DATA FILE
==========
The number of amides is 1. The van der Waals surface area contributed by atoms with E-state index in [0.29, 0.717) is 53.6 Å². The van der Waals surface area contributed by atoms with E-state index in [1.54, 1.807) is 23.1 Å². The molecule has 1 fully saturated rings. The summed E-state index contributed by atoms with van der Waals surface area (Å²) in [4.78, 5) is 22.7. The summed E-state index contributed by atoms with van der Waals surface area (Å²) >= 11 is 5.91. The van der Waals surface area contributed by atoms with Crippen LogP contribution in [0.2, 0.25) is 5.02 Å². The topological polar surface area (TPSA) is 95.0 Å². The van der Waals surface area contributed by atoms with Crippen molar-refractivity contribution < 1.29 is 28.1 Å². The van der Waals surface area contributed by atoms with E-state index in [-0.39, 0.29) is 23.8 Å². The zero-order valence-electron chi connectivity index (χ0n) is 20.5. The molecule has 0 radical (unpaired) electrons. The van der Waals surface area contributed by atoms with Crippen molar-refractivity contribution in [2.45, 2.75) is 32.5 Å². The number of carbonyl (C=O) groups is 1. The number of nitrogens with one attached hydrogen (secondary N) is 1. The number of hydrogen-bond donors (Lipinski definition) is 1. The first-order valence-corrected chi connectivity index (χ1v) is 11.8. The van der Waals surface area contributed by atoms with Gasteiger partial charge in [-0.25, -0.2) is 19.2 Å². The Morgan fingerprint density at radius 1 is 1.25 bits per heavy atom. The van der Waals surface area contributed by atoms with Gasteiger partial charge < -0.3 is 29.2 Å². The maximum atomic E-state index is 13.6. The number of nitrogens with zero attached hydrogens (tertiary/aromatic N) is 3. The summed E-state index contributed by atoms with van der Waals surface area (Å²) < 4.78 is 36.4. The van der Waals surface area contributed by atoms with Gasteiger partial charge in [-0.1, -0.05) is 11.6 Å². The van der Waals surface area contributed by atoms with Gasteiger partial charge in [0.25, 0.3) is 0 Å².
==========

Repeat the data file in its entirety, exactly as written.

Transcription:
The number of amides is 1. The van der Waals surface area contributed by atoms with E-state index in [0.29, 0.717) is 53.6 Å². The van der Waals surface area contributed by atoms with E-state index in [1.54, 1.807) is 23.1 Å². The molecule has 1 fully saturated rings. The summed E-state index contributed by atoms with van der Waals surface area (Å²) in [4.78, 5) is 22.7. The summed E-state index contributed by atoms with van der Waals surface area (Å²) >= 11 is 5.91. The van der Waals surface area contributed by atoms with Crippen LogP contribution in [0.2, 0.25) is 5.02 Å². The topological polar surface area (TPSA) is 95.0 Å². The van der Waals surface area contributed by atoms with Crippen molar-refractivity contribution < 1.29 is 28.1 Å². The van der Waals surface area contributed by atoms with E-state index in [-0.39, 0.29) is 23.8 Å². The zero-order valence-electron chi connectivity index (χ0n) is 20.5. The molecule has 0 radical (unpaired) electrons. The van der Waals surface area contributed by atoms with Crippen molar-refractivity contribution in [2.45, 2.75) is 32.5 Å². The number of carbonyl (C=O) groups is 1. The number of nitrogens with one attached hydrogen (secondary N) is 1. The number of hydrogen-bond donors (Lipinski definition) is 1. The first-order valence-corrected chi connectivity index (χ1v) is 11.8. The van der Waals surface area contributed by atoms with Gasteiger partial charge in [-0.25, -0.2) is 19.2 Å². The Morgan fingerprint density at radius 1 is 1.25 bits per heavy atom. The van der Waals surface area contributed by atoms with Gasteiger partial charge < -0.3 is 29.2 Å². The maximum atomic E-state index is 13.6. The number of nitrogens with zero attached hydrogens (tertiary/aromatic N) is 3. The summed E-state index contributed by atoms with van der Waals surface area (Å²) < 4.78 is 36.4. The van der Waals surface area contributed by atoms with Gasteiger partial charge in [-0.1, -0.05) is 11.6 Å². The van der Waals surface area contributed by atoms with Gasteiger partial charge in [0.25, 0.3) is 0 Å².